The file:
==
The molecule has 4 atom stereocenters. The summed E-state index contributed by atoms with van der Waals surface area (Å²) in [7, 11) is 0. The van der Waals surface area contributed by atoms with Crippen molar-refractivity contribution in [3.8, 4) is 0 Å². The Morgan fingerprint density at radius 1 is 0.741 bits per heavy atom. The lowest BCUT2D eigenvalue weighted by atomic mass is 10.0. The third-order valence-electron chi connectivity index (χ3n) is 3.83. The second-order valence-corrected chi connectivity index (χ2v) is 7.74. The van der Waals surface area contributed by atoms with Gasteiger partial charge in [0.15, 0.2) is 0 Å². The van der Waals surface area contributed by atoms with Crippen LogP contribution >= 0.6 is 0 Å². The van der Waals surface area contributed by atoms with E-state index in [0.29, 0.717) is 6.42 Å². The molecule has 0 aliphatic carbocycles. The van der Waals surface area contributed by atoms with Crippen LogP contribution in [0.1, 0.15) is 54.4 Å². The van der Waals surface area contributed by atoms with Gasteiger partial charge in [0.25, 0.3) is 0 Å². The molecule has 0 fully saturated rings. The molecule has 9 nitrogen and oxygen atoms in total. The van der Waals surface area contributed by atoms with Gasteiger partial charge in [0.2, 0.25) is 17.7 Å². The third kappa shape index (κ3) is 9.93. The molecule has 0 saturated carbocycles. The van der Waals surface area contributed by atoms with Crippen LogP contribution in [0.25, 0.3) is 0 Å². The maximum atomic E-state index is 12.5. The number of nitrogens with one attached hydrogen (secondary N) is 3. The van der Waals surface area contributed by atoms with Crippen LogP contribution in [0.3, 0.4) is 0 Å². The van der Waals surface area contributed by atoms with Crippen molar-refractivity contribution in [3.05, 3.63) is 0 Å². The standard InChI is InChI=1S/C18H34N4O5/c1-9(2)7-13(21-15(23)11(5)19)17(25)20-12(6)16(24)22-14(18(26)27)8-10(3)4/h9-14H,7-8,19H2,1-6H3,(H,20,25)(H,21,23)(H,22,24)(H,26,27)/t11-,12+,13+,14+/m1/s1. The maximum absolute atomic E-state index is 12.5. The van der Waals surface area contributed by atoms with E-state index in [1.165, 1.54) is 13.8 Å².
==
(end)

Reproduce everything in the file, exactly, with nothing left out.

The molecule has 4 atom stereocenters. The summed E-state index contributed by atoms with van der Waals surface area (Å²) in [7, 11) is 0. The van der Waals surface area contributed by atoms with Crippen molar-refractivity contribution in [3.8, 4) is 0 Å². The Morgan fingerprint density at radius 1 is 0.741 bits per heavy atom. The lowest BCUT2D eigenvalue weighted by atomic mass is 10.0. The third-order valence-electron chi connectivity index (χ3n) is 3.83. The second-order valence-corrected chi connectivity index (χ2v) is 7.74. The van der Waals surface area contributed by atoms with Gasteiger partial charge in [0.15, 0.2) is 0 Å². The van der Waals surface area contributed by atoms with Crippen LogP contribution >= 0.6 is 0 Å². The van der Waals surface area contributed by atoms with E-state index in [0.29, 0.717) is 6.42 Å². The molecule has 0 aliphatic carbocycles. The van der Waals surface area contributed by atoms with Crippen LogP contribution in [0.1, 0.15) is 54.4 Å². The van der Waals surface area contributed by atoms with Gasteiger partial charge in [0.25, 0.3) is 0 Å². The molecule has 0 fully saturated rings. The molecule has 9 nitrogen and oxygen atoms in total. The van der Waals surface area contributed by atoms with Gasteiger partial charge in [0.2, 0.25) is 17.7 Å². The third kappa shape index (κ3) is 9.93. The molecule has 0 saturated carbocycles. The van der Waals surface area contributed by atoms with Crippen LogP contribution in [0.25, 0.3) is 0 Å². The maximum atomic E-state index is 12.5. The number of nitrogens with one attached hydrogen (secondary N) is 3. The van der Waals surface area contributed by atoms with Crippen LogP contribution in [0.3, 0.4) is 0 Å². The van der Waals surface area contributed by atoms with Crippen molar-refractivity contribution in [3.05, 3.63) is 0 Å². The standard InChI is InChI=1S/C18H34N4O5/c1-9(2)7-13(21-15(23)11(5)19)17(25)20-12(6)16(24)22-14(18(26)27)8-10(3)4/h9-14H,7-8,19H2,1-6H3,(H,20,25)(H,21,23)(H,22,24)(H,26,27)/t11-,12+,13+,14+/m1/s1. The maximum absolute atomic E-state index is 12.5. The van der Waals surface area contributed by atoms with E-state index in [1.165, 1.54) is 13.8 Å².